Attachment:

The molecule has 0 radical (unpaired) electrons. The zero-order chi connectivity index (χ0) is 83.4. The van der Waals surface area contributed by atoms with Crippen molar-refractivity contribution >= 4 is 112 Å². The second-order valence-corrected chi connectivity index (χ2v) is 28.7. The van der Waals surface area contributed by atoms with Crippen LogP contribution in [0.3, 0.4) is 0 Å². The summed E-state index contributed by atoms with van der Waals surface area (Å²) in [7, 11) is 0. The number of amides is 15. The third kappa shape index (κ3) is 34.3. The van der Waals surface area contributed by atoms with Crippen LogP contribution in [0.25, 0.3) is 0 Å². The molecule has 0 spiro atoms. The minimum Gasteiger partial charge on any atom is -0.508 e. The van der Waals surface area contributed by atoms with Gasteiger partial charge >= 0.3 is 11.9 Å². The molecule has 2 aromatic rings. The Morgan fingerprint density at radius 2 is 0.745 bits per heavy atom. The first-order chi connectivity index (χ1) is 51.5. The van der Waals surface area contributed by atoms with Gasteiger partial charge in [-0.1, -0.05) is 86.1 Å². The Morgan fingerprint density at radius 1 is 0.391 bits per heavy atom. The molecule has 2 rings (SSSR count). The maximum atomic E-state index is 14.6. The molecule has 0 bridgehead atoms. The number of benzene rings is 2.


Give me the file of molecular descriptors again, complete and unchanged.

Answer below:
The molecule has 0 radical (unpaired) electrons. The zero-order chi connectivity index (χ0) is 83.4. The van der Waals surface area contributed by atoms with Crippen molar-refractivity contribution >= 4 is 112 Å². The second-order valence-corrected chi connectivity index (χ2v) is 28.7. The van der Waals surface area contributed by atoms with Crippen LogP contribution in [0.3, 0.4) is 0 Å². The summed E-state index contributed by atoms with van der Waals surface area (Å²) in [7, 11) is 0. The number of amides is 15. The third kappa shape index (κ3) is 34.3. The van der Waals surface area contributed by atoms with Crippen LogP contribution in [0.25, 0.3) is 0 Å². The molecule has 0 spiro atoms. The minimum Gasteiger partial charge on any atom is -0.508 e. The van der Waals surface area contributed by atoms with Gasteiger partial charge >= 0.3 is 11.9 Å². The molecule has 2 aromatic rings. The Morgan fingerprint density at radius 2 is 0.745 bits per heavy atom. The first-order chi connectivity index (χ1) is 51.5. The van der Waals surface area contributed by atoms with Gasteiger partial charge in [-0.1, -0.05) is 86.1 Å². The Morgan fingerprint density at radius 1 is 0.391 bits per heavy atom. The molecule has 2 rings (SSSR count). The maximum atomic E-state index is 14.6. The molecule has 0 bridgehead atoms. The number of benzene rings is 2.